Mr. Peabody and Sherman is a 2014 DreamWorks movie based on “Peabody’s Improbable History,” a segment of The Adventures of Rocky and Bullwinkle and Friends. Mr. Peabody is a brilliant, anthropomorphic dog who adopts a human boy named Sherman. I’ve never seen the original cartoon or the movie, so I had no expectations or nostalgia going into this. I remember the film’s ads and posters, but I don’t remember being very interested in it for one reason or another. Let’s jump in.
It’s Sherman’s (Max Charles) first day of school, and Mr. Peabody (Ty Burrell) has tried to prepare him for every possible situation. Things go well for Sherman at first as he takes every opportunity to show his significant knowledge of history. This angers Penny (Ariel Winter), a girl in Sherman’s class whom he inadvertently one-upped. Penny calls Sherman a dog, throwing his food and telling him to fetch it. She restrains him, and he bites her in self-defense. This triggers an investigation into Peabody and Sherman’s home life. Ms. Grunion (Allison Janney) wants to take Sherman away, believing a dog shouldn’t be granted custody of a human child. Mr. Peabody has one last chance to impress Grunion and Penny’s parents. However, Sherman and Penny take Peabody’s time machine for a spin, and trouble ensues.
The animation in Mr. Peabody and Sherman is pretty good. The film is colorful and vibrant, with zany character designs and serviceable work on textures and landscapes. The only thing that stuck out to me in a bad way is Penny. Her face is a little too made up for such a young character, especially the long, thick eyelashes. She looks like a doll, and I found it distracting. Peabody, Sherman, and the other main characters are distinct in appearance, and I like the cartoony designs. Mr. Peabody and Sherman features original music by Danny Elfman, and I have to admit, I’m surprised. I love Elfman’s work on The Nightmare Before Christmas, Meet the Robinsons, and most of Tim Burton’s filmography. However, I didn’t find the music at all noteworthy in this movie. That’s okay, and if it was a different composer, I probably wouldn’t care. It’s just surprising given who was involved, and I wonder if Elfman just wasn’t into the material.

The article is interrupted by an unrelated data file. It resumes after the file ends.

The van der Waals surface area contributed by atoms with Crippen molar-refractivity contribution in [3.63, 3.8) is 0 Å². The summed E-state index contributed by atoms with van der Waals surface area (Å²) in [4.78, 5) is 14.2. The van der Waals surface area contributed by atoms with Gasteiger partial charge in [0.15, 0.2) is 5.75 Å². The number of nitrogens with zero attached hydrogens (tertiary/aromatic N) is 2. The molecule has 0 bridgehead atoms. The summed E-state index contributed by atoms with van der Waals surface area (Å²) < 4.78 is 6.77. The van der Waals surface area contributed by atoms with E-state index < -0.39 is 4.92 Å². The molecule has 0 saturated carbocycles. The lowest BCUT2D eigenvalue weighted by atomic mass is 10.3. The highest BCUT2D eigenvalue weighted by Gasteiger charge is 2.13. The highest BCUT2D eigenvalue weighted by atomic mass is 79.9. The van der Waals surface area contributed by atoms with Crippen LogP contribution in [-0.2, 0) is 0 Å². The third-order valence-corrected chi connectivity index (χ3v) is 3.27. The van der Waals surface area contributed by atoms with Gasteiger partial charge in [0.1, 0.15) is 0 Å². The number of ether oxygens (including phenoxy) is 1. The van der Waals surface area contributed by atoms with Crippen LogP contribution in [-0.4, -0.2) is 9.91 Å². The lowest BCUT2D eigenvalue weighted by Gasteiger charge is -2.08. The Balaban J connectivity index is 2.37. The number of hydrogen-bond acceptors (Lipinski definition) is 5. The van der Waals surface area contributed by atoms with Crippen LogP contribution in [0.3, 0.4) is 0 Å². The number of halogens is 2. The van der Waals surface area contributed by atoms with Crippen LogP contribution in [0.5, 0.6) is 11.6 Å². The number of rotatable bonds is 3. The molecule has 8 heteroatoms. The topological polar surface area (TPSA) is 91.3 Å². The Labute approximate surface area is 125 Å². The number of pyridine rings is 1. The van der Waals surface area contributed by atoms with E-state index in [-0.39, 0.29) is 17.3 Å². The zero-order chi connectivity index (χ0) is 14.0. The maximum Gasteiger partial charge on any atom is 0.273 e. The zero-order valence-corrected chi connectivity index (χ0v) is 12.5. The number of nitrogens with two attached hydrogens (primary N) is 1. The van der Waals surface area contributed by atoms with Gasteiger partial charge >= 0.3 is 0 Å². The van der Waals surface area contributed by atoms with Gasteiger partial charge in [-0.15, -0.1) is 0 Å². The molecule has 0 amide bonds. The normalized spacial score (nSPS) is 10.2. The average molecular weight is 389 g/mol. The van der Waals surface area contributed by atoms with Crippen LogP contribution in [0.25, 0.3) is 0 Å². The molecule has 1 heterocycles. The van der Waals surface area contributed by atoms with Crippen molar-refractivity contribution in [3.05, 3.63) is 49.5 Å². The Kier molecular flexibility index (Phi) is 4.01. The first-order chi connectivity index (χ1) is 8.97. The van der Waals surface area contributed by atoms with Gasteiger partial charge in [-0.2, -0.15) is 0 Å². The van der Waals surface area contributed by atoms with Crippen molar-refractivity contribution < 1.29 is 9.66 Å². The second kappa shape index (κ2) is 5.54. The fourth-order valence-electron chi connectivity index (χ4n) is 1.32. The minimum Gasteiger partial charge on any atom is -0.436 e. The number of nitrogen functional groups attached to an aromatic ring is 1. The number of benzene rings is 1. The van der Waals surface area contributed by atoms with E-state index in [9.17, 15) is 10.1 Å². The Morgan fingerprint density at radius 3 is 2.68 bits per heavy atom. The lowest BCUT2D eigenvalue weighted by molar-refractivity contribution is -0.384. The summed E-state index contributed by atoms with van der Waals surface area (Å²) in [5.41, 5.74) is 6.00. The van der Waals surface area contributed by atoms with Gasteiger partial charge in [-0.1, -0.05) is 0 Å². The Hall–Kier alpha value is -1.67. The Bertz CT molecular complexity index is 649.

The voice acting in Mr. Peabody and Sherman is good. Ty Burrell is brainy and charismatic as Peabody, and Max Charles makes Sherman’s frustration palpable. They have fantastic chemistry, which is important given the relationship between the characters. I actually thought Peabody was voiced by David Hyde Pierce for most of the film, both because Burrell sounds like him and because this is exactly the type of role he would play. Ariel Winter does what she can with the role of Penny, but honestly, I always just hear Sofia the First in her voice. I wasn’t in the age range for that show, but I have four younger siblings, so I’ve seen a lot of stuff I wouldn’t have sought out myself. I think Winter might not be a great voice actress if she has one default voice she relies on for these roles. Leslie Mann and Stephen Colbert are wasted as Penny’s parents. Allison Janney is deliciously evil as Ms. Grunion, though I actually think the film could have done with more screen time for this character. Stanley Tucci, Patrick Warburton, and Mel Brooks, among others, play various historical figures throughout the film.